This plays out through a story that is advanced by completing particular missions in the city, and can be taken (along with numerous special ability granting side quests) at its own pace. Much like Burnout Paradise you trigger these and other missions by finding them on the map and simply tapping a button. Unlike Burnout though, because of the free roaming nature of the car shifting mechanic you can quickly navigate to any mission start point at ease -- and without the need to drive there, or drive back there if you fail.
Another thing that Driver has over Burnout Paradise is a split screen multiplayer mode.
Although I'm a big fan of Burnout, I found myself preferring Driver San Francisco's more story driven momentum. Not being all that into collecting cars or points I always struggled to find enough incentive to play Burnout Paradise as much as I thought I would. Here, there is a combination of character and plot development to keep me going.
Another thing that Driver has over Burnout Paradise is a split screen multiplayer mode. Although this is limited to non-story elements of the game, shying away from a full co-op, it is good to see local competitive and cooperative play being supported in addition to the more in vogue Xbox Live multiplayer features.
Running through the middle of all this is a clear desire to mirror the outlandish driving style of 80's hillbilly petrol head show Dukes of Hazard -- both in terms of handling and car selection. It may sound like a small thing, but in an instant it was clear what Driver had been missing in the intervening years: its swagger.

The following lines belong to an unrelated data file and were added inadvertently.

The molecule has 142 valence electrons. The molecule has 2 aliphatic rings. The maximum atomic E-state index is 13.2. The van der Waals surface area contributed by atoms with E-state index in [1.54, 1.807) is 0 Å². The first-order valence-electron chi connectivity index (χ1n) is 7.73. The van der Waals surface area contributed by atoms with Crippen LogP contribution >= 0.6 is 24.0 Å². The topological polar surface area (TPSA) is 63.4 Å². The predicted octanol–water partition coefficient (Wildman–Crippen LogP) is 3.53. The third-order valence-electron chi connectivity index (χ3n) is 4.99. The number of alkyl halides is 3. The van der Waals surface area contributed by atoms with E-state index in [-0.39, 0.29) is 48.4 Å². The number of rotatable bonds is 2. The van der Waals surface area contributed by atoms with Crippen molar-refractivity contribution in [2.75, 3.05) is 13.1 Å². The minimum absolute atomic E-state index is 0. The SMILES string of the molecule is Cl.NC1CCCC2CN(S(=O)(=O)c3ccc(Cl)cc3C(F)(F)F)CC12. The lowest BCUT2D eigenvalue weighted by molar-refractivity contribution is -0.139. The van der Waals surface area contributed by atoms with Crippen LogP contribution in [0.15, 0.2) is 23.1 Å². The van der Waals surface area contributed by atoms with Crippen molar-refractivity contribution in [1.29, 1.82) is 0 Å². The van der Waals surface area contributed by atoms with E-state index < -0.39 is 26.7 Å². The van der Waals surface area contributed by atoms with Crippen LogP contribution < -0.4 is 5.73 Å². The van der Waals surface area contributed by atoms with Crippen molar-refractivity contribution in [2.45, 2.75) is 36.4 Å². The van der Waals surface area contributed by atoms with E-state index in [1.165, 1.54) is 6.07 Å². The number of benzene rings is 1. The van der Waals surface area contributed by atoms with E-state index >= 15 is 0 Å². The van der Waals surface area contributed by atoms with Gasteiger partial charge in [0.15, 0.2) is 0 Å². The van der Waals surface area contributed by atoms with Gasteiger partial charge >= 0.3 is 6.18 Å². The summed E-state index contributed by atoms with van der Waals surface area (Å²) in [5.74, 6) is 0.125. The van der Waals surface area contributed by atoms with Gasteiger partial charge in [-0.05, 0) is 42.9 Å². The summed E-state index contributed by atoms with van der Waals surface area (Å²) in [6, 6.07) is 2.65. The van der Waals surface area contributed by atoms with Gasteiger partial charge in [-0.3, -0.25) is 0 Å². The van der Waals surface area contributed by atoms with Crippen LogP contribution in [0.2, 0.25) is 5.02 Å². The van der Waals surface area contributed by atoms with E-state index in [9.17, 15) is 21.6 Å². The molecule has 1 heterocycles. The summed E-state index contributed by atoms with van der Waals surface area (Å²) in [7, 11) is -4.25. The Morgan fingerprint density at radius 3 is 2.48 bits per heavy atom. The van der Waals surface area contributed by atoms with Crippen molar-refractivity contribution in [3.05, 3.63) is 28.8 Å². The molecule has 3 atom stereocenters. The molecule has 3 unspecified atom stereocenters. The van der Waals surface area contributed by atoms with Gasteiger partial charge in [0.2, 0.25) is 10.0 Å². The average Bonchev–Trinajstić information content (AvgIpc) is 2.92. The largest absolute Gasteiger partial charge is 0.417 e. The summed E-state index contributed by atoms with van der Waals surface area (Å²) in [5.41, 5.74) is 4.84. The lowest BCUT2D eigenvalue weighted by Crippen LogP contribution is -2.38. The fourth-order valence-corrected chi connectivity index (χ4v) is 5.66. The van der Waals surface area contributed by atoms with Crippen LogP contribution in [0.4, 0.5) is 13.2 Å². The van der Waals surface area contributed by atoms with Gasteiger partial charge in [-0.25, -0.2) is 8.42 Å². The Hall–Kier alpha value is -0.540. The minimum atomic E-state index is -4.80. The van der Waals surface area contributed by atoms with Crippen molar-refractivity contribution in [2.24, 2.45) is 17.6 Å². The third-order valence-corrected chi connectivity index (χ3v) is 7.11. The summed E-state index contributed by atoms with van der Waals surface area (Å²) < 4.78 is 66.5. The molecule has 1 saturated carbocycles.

If the success of the big console version could have been foreseen perhaps the 3DS and Wii games could have been more ambitious as well. As it stands though, the Wii game is touted as a prequel to the original and sidesteps both the car shifting mechanic and on-foot escapades. Like the first Driver game on the Wii you can shoot with the Wii-mote while driving with the Nun-chuck. It's a safe approach to a game that may not have as much of a following among the more casual Wii crowd, but also an opportunity missed to win new converts to the Driver ecosystem..
Driver San Francisco is billed as a reboot, and I roundly welcome it as a success.
The 3DS version - Driver Renegade is a little more surprising. Again this follows a different format to the big console version, and a different story that is told through Hotel Dusk aping hand drawn cells. Driver Renegade, as it is called on the 3DS, turns out to be a more "mature" version and by that I mean that it swears much more. This means that it is rated PEGI 16 as opposed to the 360/PS3 version's PEGI 12 rating.
On the big consoles, and on PC/Mac is where you find the real heart of the experience though. Driver San Francisco made me smile many more times in the first few hours than both Parallel Lines (3) and Back on the Streets (2). Thank goodness for games that remember they are primarily about having fun. Driver San Francisco is billed as a reboot, and on that basis I roundly welcome it as a success. "Oh Boy", as one time travelling superstar would say.